An eye opening meeting with a CEO
This morning I had a meeting with the CEO of a large media company that runs multiple gaming websites/brands.
It was a meeting about potentially acquiring Retro Dodo, a brand that I have been growing for almost four years.
Out of respect I can’t name who the meeting was with, but I personally class them as one of the “big dogs” in the industry.
This meeting had been scheduled for a long while, and at the time of booking I was interested in seeing what media companies would offer, but since the recent holiday with my partner (where we spoke about our future plans deeply) the path of holding and growing the brand has been cemented in my head.
I am still a small fish in a big pond, but I want to change that.
So I went into the meeting confident that I wouldn’t sell, and confident that this CEO wouldn’t match my frankly confident asking price.
The meeting was filled with an insane amount of insight into the world of gaming publishers, and how the industry is and will be struggling, and that’s what I want to share with you in this post.
I want to share the knowledge of what I learnt in this 45 minute long meeting, comments about the gaming industry, how the big dogs are performing, and what offer was made for Retro Dodo.
The future of gaming publishers.
Straight off the bat, we discussed the history of Retro Dodo, how I built it from scratch, where I plan to take it and its year on year growth.
The story and stats was immediately met with high praises, this CEO was incredibly bright, emotionally intelligent and open to sharing advice for someone on my path. I hadn’t met a CEO so willing to stay on a call to share industry information, I took every word I could and wrote it down, it’s not often I get to sit with entrepreneurs of this calibre, so I listened with deep concentration, taking it all in like a sponge.
I felt like a goldfish talking to a wise manta ray, all while my microphone was playing up, I was muting myself accidentally, my headphones ran out of battery and basically being me… an idiot.
According to let’s name them “Ray”, the industry is being beaten to a pulp, the recent redundancies of many media companies across the globe has impacted the gaming industry drastically, lowering valuations of sites, making talent easier to come by and average ad-rates shrinking.
Ray said: many sites will crumble, and throughout 2023 only strong sites will prevail making it a smart decision to hold off from acquiring sites while they are still floating. If you are building a truly strong site you need to hold onto the asset for dear life, as once the storm has passed it will have compounded traffic and when ad rates return to normal that’s when you can enjoy the sun, so to speak.
The storm is likely to last 12 – 18 months according to Ray.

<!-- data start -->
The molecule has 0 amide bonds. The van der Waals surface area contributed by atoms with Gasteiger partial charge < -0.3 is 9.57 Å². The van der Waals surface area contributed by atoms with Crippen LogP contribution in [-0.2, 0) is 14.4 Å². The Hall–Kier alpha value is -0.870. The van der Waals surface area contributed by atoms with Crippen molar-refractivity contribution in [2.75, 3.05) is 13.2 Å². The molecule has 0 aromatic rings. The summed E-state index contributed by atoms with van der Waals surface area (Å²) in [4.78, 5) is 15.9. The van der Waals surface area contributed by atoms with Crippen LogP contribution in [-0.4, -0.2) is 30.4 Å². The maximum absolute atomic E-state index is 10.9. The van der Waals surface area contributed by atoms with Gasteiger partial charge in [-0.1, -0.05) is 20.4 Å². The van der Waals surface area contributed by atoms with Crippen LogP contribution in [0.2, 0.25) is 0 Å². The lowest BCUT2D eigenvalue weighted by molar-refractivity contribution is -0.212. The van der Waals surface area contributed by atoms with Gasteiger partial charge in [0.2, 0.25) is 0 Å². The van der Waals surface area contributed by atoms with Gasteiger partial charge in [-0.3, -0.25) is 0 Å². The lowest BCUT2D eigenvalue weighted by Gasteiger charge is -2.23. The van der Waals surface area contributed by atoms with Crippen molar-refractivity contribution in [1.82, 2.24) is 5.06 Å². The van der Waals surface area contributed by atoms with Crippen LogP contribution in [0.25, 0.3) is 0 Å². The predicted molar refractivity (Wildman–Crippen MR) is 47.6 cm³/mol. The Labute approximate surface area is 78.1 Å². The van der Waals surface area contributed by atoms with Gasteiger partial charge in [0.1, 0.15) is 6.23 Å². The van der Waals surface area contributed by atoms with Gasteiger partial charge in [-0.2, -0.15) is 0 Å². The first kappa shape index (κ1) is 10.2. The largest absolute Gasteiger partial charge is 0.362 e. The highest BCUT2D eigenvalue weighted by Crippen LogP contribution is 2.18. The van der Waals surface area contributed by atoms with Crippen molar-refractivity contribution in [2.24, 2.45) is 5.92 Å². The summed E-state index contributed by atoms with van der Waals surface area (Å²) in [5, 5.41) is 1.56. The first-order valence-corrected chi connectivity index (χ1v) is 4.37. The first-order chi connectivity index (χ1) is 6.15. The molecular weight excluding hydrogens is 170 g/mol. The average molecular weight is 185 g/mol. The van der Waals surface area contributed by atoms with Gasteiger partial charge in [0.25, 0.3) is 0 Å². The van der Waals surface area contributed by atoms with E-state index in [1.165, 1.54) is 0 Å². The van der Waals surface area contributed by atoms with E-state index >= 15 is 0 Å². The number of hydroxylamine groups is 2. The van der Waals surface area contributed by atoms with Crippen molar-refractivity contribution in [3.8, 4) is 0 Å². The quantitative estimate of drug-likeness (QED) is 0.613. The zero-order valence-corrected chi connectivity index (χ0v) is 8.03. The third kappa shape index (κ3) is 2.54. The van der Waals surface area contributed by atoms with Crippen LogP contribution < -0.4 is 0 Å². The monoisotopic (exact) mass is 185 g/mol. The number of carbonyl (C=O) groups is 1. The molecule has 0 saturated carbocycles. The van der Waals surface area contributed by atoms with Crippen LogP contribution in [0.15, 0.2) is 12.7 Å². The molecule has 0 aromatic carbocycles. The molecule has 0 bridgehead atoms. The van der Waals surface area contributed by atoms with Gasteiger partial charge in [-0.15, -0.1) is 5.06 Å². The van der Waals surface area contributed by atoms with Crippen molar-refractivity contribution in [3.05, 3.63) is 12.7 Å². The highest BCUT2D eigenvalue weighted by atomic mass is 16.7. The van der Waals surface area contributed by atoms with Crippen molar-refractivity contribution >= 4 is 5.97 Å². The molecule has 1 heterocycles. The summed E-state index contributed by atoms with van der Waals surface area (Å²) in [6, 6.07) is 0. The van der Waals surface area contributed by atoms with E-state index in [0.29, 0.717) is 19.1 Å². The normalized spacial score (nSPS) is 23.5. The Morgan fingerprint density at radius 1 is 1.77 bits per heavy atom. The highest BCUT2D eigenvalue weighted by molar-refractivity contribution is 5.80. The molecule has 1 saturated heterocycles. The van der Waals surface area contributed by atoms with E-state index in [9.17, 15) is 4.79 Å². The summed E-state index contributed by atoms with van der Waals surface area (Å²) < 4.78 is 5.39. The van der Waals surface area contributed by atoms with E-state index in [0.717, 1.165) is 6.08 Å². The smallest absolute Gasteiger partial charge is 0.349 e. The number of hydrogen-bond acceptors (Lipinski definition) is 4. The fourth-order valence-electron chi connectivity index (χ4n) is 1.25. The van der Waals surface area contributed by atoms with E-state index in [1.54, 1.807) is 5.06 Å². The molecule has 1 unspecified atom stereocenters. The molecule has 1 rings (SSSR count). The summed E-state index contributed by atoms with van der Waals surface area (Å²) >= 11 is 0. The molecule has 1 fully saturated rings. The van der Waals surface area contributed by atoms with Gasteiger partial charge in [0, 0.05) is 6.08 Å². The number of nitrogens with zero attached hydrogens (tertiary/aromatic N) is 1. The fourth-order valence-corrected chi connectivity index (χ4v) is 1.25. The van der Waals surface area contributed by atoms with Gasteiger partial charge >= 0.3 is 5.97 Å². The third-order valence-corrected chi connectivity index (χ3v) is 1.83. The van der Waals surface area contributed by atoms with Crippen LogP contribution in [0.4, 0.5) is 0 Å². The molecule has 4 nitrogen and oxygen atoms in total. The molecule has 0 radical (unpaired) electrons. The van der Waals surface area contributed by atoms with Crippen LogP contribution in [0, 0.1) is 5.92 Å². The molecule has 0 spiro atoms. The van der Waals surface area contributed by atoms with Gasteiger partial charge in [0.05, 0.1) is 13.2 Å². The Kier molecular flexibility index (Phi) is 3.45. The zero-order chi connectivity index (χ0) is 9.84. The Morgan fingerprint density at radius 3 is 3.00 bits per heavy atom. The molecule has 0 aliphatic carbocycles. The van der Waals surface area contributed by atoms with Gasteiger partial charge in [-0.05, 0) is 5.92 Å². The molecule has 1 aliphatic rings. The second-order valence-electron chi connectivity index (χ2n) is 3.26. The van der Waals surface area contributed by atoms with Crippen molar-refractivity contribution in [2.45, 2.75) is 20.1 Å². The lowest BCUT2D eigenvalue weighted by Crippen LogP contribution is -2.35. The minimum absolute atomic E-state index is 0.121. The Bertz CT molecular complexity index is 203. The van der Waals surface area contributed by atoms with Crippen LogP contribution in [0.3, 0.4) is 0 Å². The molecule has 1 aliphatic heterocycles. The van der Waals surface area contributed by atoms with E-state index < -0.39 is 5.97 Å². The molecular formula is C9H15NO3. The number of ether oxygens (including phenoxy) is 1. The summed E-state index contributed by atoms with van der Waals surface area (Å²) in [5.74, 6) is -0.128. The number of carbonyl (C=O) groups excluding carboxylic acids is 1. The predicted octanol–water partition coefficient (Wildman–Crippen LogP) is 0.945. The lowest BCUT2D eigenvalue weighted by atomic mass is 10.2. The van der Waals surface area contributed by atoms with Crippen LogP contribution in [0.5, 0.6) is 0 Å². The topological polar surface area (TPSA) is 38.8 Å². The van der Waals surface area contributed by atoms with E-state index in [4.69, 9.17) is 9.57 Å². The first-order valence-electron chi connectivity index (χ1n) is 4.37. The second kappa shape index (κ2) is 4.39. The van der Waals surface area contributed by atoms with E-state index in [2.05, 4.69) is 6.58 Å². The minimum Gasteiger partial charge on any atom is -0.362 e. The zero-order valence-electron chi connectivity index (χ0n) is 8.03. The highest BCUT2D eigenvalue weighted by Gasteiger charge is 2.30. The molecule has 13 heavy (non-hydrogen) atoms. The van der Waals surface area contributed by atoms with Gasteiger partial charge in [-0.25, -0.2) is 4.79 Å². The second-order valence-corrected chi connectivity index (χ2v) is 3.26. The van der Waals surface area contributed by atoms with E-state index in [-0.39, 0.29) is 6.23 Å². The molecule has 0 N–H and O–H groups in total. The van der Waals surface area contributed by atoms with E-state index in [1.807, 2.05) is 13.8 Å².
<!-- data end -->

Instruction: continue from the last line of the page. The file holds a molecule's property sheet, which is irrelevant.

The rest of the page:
Get through that, and you’re laughing. Grow though that, and you know you are building something truly great.
Power of the niche.
Ray spoke highly of Retro Dodo, mentioning that the power is in the niche.
“Google likes websites in a specific niche, solidifying their data that you are an authority on a subject/area, Retro Dodo does that incredibly well.”
Ray then goes on to mention that many gaming websites do not do this, and are far too broad to inform Google what they are an authority in.
Broad gaming websites just don’t cut it anymore, Google is stricter than ever, so being broad makes it harder for Google to understand exactly what you are an authority in, you have to make it easy for them.
For example, gaming categories that I think are personally too broad: gaming guides, PC gaming, console gaming.
Gaming categories that I think would work well: covering single game franchises (Zelda, Battlefield, World of Warcraft), specific game genres (flying games, racing games, RPG games), specific developers (Infinity Ward, Blizzard, Rockstar etc), specific gaming accessories (gaming chairs, gaming controllers, headsets etc).
You can see the differences between the categories. Google wants to know what you are good at, covering too many subjects, games or genres complicates it for Google, and more importantly the reader.
As the years go by, brands who own a certain niche will become more and more valuable.
Be unique or be left behind.
As a small publisher Ray informed that sites of my size need to be unique, or they will be left behind.
Ray: “How many articles does your team publish a month?”
Me: “50 – 100”
Ray: “We post 15,000 articles a month, with a goal of hitting 30,000 by the end of the year”.
Me: “F**king hell”.
Ray: “In a time when media companies dominate you need to create content that we don’t and make it unique to your brand”.